Vattenfall explores Baltic Sea options with Synthos

In: Windfarms
16/10/2020
Energy giant Vattenfall and chemical manufacturer Synthos have signed a memorandum of understanding (MoU) to explore offshore wind options in Poland and the Baltic states. The news follows a declaration of cooperation in the field of offshore wind signed in Poland by the Baltic states earlier this month.

As reported on 1st October, representatives of Denmark, Estonia, Finland, Germany, Latvia, Lithuania, Poland, and Sweden signed the declaration, which underlines a need to scale up the EU’s offshore wind capacity by 2050. The declaration emphasises that a significant increase in offshore energy can be most efficiently achieved through a cooperative, regional approach. To this end, all sides have embraced the idea of creating a new specific working area within the high-level group of the Baltic energy market interconnection plan (BEMIP).


Catrin Jung, Head of Vattenfall’s offshore wind energy business, described the declaration of cooperation as “a big step towards the development of offshore wind farms in the Baltic Sea and the climate.”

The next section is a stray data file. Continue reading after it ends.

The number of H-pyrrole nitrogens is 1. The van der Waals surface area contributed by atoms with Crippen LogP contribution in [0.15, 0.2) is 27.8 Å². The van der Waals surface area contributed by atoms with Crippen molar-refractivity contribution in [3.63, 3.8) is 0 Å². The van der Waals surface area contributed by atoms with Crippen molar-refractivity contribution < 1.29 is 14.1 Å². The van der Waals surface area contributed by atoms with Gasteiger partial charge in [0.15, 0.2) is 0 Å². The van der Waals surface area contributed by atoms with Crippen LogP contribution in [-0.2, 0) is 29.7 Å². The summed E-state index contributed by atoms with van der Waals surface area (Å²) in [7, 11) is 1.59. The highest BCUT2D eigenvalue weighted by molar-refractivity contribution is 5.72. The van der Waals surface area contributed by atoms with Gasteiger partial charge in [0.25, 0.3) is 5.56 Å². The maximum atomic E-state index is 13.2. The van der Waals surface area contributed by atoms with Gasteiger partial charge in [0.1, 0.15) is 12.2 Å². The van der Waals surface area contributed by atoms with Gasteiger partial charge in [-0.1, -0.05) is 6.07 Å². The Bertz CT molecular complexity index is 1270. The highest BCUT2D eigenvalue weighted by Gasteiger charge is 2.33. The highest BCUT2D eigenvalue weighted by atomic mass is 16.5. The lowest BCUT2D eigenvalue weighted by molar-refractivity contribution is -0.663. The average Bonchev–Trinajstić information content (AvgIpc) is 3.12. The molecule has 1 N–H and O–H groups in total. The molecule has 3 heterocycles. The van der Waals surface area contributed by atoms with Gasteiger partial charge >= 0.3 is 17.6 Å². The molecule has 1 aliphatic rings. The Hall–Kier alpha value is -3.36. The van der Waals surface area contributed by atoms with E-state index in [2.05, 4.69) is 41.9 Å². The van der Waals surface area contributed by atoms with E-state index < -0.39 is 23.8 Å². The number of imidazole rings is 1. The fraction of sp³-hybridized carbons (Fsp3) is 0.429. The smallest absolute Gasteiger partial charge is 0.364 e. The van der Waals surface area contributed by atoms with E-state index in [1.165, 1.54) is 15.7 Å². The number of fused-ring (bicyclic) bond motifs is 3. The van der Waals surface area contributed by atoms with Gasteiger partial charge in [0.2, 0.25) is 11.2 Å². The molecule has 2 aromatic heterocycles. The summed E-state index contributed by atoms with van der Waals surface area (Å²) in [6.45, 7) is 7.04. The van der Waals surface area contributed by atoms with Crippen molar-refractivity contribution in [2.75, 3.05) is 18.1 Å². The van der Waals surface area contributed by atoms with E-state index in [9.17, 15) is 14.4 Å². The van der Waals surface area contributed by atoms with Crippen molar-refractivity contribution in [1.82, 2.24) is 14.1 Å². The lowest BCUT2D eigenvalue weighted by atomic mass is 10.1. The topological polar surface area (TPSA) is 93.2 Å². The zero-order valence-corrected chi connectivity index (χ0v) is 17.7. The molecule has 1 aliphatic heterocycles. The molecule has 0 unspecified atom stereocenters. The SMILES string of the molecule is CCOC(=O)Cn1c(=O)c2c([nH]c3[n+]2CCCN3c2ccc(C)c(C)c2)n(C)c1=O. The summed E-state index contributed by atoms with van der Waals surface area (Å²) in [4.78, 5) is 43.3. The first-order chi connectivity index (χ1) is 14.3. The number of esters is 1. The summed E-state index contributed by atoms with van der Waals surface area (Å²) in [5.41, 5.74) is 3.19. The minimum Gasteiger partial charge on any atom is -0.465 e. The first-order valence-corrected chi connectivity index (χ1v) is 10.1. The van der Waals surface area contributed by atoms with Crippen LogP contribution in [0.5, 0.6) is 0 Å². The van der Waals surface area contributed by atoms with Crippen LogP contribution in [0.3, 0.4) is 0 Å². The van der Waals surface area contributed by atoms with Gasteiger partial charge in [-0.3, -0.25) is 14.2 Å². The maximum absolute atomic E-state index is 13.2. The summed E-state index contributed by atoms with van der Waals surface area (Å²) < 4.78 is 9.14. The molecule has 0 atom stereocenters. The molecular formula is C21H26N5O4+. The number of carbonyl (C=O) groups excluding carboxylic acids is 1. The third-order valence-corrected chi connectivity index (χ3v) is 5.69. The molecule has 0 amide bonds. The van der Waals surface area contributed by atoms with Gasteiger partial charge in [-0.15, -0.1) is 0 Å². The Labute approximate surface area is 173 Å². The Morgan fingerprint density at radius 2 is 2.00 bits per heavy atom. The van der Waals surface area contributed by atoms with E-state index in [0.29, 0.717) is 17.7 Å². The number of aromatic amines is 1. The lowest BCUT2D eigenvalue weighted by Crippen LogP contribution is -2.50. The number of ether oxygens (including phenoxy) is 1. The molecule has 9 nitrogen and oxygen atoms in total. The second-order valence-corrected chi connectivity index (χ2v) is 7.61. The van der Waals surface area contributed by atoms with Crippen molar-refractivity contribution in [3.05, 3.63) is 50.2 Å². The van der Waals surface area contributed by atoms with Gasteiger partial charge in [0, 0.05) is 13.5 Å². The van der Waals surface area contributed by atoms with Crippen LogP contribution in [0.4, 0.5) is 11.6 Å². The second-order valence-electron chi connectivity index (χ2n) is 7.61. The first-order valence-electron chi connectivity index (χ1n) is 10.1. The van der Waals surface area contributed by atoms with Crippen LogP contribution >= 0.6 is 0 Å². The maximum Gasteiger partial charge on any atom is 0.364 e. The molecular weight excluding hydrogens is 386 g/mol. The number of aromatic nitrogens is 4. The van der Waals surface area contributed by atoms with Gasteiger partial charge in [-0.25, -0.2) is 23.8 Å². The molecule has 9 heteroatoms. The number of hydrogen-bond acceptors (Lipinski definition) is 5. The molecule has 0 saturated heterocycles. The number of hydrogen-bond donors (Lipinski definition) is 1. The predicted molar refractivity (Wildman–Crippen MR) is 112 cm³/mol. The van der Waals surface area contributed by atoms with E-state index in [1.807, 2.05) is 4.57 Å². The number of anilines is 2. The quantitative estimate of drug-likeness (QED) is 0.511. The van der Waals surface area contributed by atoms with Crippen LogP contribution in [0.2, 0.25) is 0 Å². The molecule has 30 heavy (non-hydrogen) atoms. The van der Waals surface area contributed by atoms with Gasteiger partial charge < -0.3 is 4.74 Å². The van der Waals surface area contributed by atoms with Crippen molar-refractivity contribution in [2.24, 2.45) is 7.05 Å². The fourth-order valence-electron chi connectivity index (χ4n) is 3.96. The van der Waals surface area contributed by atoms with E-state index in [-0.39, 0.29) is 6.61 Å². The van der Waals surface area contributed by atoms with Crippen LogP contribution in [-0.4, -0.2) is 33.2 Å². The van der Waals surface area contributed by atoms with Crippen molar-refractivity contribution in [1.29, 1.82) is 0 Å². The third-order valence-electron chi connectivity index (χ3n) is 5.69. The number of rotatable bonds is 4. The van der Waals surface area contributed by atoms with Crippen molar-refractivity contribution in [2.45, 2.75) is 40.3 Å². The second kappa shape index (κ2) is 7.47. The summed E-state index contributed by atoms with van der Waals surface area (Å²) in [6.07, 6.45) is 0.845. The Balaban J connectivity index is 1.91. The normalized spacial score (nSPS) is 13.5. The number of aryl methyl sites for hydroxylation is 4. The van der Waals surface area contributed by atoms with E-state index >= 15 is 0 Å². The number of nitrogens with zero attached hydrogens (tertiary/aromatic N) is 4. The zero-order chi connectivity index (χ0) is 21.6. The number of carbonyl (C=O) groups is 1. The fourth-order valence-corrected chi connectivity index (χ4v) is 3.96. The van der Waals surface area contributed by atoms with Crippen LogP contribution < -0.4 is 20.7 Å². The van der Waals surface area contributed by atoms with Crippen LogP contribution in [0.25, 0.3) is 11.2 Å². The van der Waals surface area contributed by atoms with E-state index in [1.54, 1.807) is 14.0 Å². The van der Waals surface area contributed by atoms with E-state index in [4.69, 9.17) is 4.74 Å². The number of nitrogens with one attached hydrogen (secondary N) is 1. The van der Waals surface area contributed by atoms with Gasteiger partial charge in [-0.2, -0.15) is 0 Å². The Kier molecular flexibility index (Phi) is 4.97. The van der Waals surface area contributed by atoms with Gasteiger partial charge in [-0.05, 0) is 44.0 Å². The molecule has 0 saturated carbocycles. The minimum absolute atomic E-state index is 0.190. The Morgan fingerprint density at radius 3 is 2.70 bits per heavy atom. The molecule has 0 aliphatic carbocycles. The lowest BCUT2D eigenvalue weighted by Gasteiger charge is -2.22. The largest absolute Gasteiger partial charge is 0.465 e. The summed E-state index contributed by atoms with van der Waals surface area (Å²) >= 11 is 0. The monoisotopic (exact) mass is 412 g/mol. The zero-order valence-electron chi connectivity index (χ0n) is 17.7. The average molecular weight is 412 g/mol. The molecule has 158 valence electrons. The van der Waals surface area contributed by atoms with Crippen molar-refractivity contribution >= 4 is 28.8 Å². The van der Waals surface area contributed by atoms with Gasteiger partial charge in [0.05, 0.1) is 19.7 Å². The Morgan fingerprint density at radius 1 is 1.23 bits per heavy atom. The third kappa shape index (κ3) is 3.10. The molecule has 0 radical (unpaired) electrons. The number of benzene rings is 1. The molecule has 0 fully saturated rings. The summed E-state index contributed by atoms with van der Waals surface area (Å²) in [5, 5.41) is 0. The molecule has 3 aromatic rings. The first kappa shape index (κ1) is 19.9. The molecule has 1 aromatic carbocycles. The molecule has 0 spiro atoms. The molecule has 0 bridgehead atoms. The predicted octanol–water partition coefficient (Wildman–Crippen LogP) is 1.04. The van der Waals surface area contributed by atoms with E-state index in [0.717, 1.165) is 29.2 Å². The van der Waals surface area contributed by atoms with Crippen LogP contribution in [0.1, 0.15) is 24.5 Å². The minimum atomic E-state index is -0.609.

Of today’s announced MoU, Jung said:
We believe that cooperation between industrial and energy companies is an important step forward in our goal of enabling a life without fossil fuels. After talking to the Synthos team, this is something we both agree on.”

Zbigniew Warmuz, CEO of Synthos, praised Vattenfall’s experience, and said it means “we can change the Polish economy and implement deep decarbonization.”


Poland does not currently have any operational offshore wind farms. Back in July, the Ministry of Development released
a new draft of the Offshore Act, revising its contracts for difference (CfD) mechanism. The latest draft increases maximum capacity from 4.6 GW to 5.9 GW and accelerates the timeline, to speed up progress in the sector.

In its National Energy and Climate Plan (NECP), Poland identified offshore wind as one of key technologies to meet its goals for renewable energy for 2030. It is also a strategic project in the draft of Poland’s Energy Policy until 2040. It will help diversifying the Polish national power generation structure that today heavily depends on coal.


For more information on offshore wind farms worldwide, click here.

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